Wednesday, May 22, 2024

Child's Play: IF and I SAW THE TV GLOW

John Krasinski’s IF is a miserable, infantilizing family film that disrespects children and adults in equal measure. It’s advertised as coming to us “from the imagination of…” the Office actor turned writer/director. If his Quiet Place movies, workmanlike horror pictures with modest charms, were enough to convince you he had one, here’s reason to doubt. It’s sloppy, sentimental hogwash about Imaginary Friends abandoned by children who grew up and forgot them. One girl (Cailey Fleming) encounters some of them corralled by a tired, impish ringleader and caretaker (Ryan Reynolds). She’s sad because she has to live with her grandma (Fiona Shaw) while her dad (Krasinski) undergoes surgery for an unnamed ailment. For all we know, he merely has a terminal case of whimsy, what with his few scenes eventually petering out with limp quips and smirking self-satisfied pauses for laughs or tears that never arrive. Since the girl’s mom died of implied cancer in the opening montage, it’s understandable that she’s leery to see her dad in the hospital, and amazing she doesn’t get more exasperated by mild japes like dancing with an IV bag on which he’s placed googly eyes, or when he hides in the closet and pretends to have escaped out the window with a ladder of bedsheets. She reacts to this struggle by retreating into her creativity. Or does she? It’s all a bit too simple to be this fuzzy.

The crux of the ostensible emotion is the group of CG creatures wandering melancholically without their former children—creatures that only the girl and Reynolds can see. They all look like Monsters, Inc rejects and have big name cameo voices that rarely register as such, while they mope about doing nothing. The movie wants us to think it’s sad that they’ve been forgotten and should be reunited. But they aren’t real characters and never do anything for anyone. Ah, maybe they reawaken an inner child of some grump for a moment of two. But to what end? It’s best scenes—anything involving Shaw, a dance number to Tina Turner, the girl’s eventual tearful, spit-flecked bedside breakdown—feel dropped in from a better movie, one without its cloying contradictions and flat staging. Here’s a movie that tries to be an ode to youthful imagination being a balm for troubled times. Instead it bumbles its way into saying that we should never grow up and put away childish things. It’s arguing in favor of a permanent immaturity. Why? Because it’s a cheap hit of feel-good when confronting adult emotions is too difficult. Yeesh. We’re not exactly a society overcrowded with maturity.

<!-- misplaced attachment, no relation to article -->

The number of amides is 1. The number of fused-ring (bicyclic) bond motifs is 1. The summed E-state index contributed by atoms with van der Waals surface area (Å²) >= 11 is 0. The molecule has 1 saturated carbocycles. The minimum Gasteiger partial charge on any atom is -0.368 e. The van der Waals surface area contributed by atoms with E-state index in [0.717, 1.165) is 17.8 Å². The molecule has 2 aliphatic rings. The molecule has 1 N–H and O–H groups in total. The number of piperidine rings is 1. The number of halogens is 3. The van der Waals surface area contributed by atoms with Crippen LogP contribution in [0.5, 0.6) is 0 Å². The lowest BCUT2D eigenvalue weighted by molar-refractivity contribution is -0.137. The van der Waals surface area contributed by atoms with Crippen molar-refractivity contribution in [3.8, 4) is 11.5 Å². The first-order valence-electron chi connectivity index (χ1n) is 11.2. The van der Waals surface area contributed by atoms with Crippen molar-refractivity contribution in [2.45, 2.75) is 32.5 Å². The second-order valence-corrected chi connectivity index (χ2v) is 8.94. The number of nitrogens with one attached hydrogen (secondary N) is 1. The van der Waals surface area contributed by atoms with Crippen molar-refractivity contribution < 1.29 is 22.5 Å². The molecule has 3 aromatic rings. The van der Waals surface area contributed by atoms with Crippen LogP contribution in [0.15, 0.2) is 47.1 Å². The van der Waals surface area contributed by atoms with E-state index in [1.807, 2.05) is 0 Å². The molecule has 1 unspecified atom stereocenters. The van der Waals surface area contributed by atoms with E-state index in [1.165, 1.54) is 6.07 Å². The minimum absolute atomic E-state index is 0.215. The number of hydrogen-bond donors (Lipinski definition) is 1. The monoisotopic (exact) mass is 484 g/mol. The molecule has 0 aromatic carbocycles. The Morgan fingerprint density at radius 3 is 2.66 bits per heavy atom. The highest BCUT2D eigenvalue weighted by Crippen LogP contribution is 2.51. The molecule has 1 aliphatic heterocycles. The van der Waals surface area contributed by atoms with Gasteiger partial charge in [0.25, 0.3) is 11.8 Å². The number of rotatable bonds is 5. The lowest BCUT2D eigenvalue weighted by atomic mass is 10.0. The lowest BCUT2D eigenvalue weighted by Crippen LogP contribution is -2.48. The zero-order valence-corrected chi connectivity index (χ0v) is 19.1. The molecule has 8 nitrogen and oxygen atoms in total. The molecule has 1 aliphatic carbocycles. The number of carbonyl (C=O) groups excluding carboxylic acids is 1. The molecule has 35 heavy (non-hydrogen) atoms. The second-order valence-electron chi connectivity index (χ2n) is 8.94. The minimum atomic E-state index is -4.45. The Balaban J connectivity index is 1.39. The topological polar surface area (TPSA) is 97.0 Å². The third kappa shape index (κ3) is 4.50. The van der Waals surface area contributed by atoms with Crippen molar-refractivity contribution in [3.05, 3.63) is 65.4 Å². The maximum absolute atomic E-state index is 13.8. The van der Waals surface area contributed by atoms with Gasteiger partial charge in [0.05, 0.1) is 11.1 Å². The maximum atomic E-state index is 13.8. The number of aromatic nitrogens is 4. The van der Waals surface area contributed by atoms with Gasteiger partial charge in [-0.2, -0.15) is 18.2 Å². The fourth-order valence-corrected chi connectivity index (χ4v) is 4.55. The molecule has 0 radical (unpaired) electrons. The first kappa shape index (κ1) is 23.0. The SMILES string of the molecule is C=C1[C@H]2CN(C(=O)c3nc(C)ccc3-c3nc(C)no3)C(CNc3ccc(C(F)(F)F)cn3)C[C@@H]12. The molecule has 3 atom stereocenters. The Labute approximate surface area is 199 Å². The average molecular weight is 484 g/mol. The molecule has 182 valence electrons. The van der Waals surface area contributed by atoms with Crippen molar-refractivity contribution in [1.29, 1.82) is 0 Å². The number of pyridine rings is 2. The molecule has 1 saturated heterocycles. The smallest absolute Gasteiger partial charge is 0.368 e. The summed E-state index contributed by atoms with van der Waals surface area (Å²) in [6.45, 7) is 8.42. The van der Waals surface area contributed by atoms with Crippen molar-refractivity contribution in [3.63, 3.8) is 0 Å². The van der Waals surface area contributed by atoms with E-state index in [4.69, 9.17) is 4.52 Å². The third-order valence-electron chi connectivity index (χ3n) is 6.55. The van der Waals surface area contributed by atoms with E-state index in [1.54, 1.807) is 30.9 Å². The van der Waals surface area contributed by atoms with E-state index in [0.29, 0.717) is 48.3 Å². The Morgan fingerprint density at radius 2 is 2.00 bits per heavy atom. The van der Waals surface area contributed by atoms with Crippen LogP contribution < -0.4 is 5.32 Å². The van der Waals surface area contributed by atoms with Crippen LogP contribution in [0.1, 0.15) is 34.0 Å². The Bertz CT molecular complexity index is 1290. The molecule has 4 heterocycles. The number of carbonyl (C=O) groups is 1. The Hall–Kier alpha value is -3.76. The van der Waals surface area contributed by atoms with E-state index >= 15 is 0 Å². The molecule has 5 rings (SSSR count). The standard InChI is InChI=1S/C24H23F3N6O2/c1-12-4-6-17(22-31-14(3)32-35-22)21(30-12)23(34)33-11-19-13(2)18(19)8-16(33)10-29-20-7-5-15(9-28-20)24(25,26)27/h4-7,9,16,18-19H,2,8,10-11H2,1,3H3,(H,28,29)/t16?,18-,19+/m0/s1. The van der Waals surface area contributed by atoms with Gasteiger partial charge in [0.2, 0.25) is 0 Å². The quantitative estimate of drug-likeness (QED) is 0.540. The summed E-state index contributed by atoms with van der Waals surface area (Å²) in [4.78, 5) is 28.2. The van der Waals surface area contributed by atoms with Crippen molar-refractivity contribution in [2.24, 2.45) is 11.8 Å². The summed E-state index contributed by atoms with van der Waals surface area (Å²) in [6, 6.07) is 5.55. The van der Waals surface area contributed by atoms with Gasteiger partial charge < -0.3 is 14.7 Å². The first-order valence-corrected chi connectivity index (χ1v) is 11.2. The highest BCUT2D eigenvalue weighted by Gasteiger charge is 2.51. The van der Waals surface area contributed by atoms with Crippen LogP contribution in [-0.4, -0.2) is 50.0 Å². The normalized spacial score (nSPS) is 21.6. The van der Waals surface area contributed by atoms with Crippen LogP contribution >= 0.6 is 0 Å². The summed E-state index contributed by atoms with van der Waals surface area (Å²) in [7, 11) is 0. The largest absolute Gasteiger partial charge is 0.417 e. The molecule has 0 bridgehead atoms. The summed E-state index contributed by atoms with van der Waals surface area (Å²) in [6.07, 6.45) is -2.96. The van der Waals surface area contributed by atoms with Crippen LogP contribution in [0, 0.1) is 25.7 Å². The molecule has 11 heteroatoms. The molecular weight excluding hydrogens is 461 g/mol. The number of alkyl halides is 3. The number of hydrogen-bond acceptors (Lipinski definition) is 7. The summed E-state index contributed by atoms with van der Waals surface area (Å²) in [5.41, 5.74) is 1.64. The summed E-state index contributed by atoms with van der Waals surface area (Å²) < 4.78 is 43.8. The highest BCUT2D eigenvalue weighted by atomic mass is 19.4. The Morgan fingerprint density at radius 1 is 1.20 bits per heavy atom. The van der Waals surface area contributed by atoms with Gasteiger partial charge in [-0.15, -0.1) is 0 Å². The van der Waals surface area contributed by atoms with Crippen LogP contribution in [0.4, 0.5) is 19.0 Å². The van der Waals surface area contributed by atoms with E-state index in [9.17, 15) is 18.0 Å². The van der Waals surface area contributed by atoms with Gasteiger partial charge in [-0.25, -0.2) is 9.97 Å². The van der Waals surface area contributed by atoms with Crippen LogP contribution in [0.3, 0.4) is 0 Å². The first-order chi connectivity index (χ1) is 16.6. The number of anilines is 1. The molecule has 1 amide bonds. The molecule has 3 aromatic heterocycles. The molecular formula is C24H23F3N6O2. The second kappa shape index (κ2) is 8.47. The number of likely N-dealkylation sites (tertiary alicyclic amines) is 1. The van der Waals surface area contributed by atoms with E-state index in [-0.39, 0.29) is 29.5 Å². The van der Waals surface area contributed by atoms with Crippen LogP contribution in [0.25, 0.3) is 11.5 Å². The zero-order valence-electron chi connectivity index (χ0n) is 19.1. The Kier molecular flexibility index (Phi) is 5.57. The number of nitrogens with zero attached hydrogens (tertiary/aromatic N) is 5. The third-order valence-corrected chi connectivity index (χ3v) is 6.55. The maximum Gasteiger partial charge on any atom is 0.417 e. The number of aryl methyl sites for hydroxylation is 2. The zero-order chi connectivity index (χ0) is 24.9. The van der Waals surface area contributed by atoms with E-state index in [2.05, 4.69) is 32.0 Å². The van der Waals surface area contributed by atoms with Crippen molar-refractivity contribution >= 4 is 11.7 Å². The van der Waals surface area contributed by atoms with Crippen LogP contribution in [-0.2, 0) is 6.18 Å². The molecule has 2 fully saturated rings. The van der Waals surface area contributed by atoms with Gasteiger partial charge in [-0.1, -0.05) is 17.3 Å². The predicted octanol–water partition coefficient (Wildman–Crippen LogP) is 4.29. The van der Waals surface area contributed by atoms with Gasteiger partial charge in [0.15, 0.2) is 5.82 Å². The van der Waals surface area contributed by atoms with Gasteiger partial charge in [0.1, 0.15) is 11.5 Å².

Ironically, IF’s opposite is likely playing in the theater across the hall in a big enough multiplex. Jane Schoenbrun’s I Saw the TV Glow is a slow, entranced nightmare about getting trapped in childhood nostalgia. It conjures a fuzzy, bleary vibe and rides its off-kilter tremors to an odd, grotesque ending. The intimate movie follows two isolated, disaffected adolescents in the late-90’s getting hooked on a weird television program about psychic teenage girls fighting phantasmagoric monsters. Clearly a blend of X-Files, Twin Peaks, Buffy the Vampire Slayer, and Are You Afraid of the Dark? it’s easy to see why a freakish blend of kid-friendly plotting and woozy creature design airing late at night would mesmerize a young teen. These two kids seem especially prone to getting drawn into such an enveloping fantasy. One is a quiet, awkward, friendless 7th grade boy (Ian Foreman, though he grows into narrator Justice Smith) whose mother (Danielle Deadwyler) is dying and father (Fred Durst) is distant. The other is a lonely 9th grade girl (Brigette Lundy-Paine) from an abusive home. She introduces him to the creepy show, and is totally into its lore, such that it starts to become the architecture of her fantasies of running away. He's scared and hooked in equal measure. As Schoenbrun gives the interactions between the teens the kind of goosebump intimacy of lost souls connecting in their brokenness, the camera’s slowly mesmerized imagery lends a grainy, hushed suburban dreaminess and creeping dread.

It speaks directly to people who allow their adolescent obsessions to overtake their personality and identity, replacing satisfying adult pursuits with increasingly hollow simulacra of real experience. It becomes a way to avoid inner truths. Suddenly, a childish idea grows and darkens and inflates in complexity and importance. A key scene is when, late in the picture, so spoilers ahoy, our lead re-watches the show as an adult and finds something almost embarrassingly quaint. All that for this? This new view rattles and echoes off a maybe-imagined reunion that devolves into a darkly dreamy magical-realist monologue. How sad when love of a TV show seems to hide what you'd express as something truer about your identity than you’re ready to admit. And how frustrating to be unable to let that childhood comfort fantasy go. The movie’s mood is so intensely focused on the hypnotic tremors of this cultish entrapment bleeding between fantasy and reality that the final moments of the picture—clangs of hallucinatory violence followed by embarrassments, deflating and awkward—bring some kind of cringing reality crashing in. It’s about an inner hollowness that can never be filled so long as you’re chasing the unattainable—nostalgia, television, your adolescent understanding of your future, or your adult longing for youth. It’s ultimately a hazy movie feeling like a half-remembered nightmare slowly leaving your head after waking on the couch in the middle of the night, bathed in the TV glow.

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